A self-described constitutional conservative, David Simpson opposes cannabis prohibition on religious grounds. He wants the plant legalized in Texas for full recreational use.
his legalization bill, which eliminates marijuana offenses (except for sales to minors) from the Texas criminal code, cleared the House Criminal Jurisprudence Committee, making it theoretically possible that it will get a floor vote. The committee vote was 5 to 2, with Simpson (R-Longview) joined by one Republican, Todd Hunter (Corpus Christi), and three Democrats—Abel Herrero (Robstown), Joe Moody (El Paso), and Terry Canales (Edinburg)—in supporting the bill. Jeff Leach and Matt Shaheen, both Republicans representing the Dallas suburb of Plano, voted no.
Simpson’s bill, H.B. 2165, is the third marijuana reform measure to win committee approval this week. On Monday the Criminal Jurisprudence Committee voted 4 to 2 in favor of H.B. 507, which would make possessing up to an ounce of marijuana a civil offense punishable by a $100 fine. Currently possession of two ounces or less is a misdemeanor punishable by a fine of up to $2,000 and a jail sentence of up to six months. H.B. 507, introduced by Moody, presumably has a better shot than H.B. 2165. A 2013 survey by Public Policy Polling found that 60 percent of Texas voters favored decriminalizing possession of up to an ounce, while 41 percent “strongly” supported treating marijuana like alcohol. Another 17 percent “somewhat” supported that policy.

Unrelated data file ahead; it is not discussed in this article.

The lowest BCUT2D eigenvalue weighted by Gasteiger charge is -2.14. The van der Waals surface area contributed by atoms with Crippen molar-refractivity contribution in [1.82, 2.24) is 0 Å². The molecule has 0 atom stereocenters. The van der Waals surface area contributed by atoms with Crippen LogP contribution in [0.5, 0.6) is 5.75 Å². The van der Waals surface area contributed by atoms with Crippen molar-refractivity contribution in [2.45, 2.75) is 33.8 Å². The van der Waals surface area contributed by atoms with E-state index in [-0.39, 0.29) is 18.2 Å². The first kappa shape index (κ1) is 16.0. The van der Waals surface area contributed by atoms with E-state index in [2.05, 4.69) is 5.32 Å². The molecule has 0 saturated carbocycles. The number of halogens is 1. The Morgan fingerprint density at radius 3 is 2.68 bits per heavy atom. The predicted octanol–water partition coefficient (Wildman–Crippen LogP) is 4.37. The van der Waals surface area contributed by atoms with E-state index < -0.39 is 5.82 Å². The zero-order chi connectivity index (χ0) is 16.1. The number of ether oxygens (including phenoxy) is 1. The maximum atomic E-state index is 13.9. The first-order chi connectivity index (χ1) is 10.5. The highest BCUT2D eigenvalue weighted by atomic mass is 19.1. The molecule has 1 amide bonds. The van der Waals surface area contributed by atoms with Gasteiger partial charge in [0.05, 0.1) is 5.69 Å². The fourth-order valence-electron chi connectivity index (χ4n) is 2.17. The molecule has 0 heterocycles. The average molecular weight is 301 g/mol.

Also this week, bills aimed at legalizing medical use of low-THC, high-CBD cannabis cleared committees in the House and Senate. On Monday, by a vote of 8 to 1, the House Public Health Committee approved H.B. 892, which would create a system in which patients whose doctors recommend low-THC cannabis could obtain it from nonprofit producers licensed by the state. The Senate Health & Human Services Committee vote 8 to 1 in favor of a companion bill, S.B. 339, on Tuesday.
Texas House Council Approves Full Legalization Cannabis Bill
In a decision that surprised even legalization advocates, a Texas legislative committee approved a bill last Wednesday that would decriminalize buying and selling marijuana in the state.
While the bill has almost no chance of clearing the necessary legislative hurdles to become law in the deep-red state, it signals a surprising development in the legalization movement: shifting attitudes toward cannabis by conservatives.
“Marijuana policy reform continues to make unprecedented progress this session,” Phillip Martin of the liberal group Progress Texas tweeted just after the vote.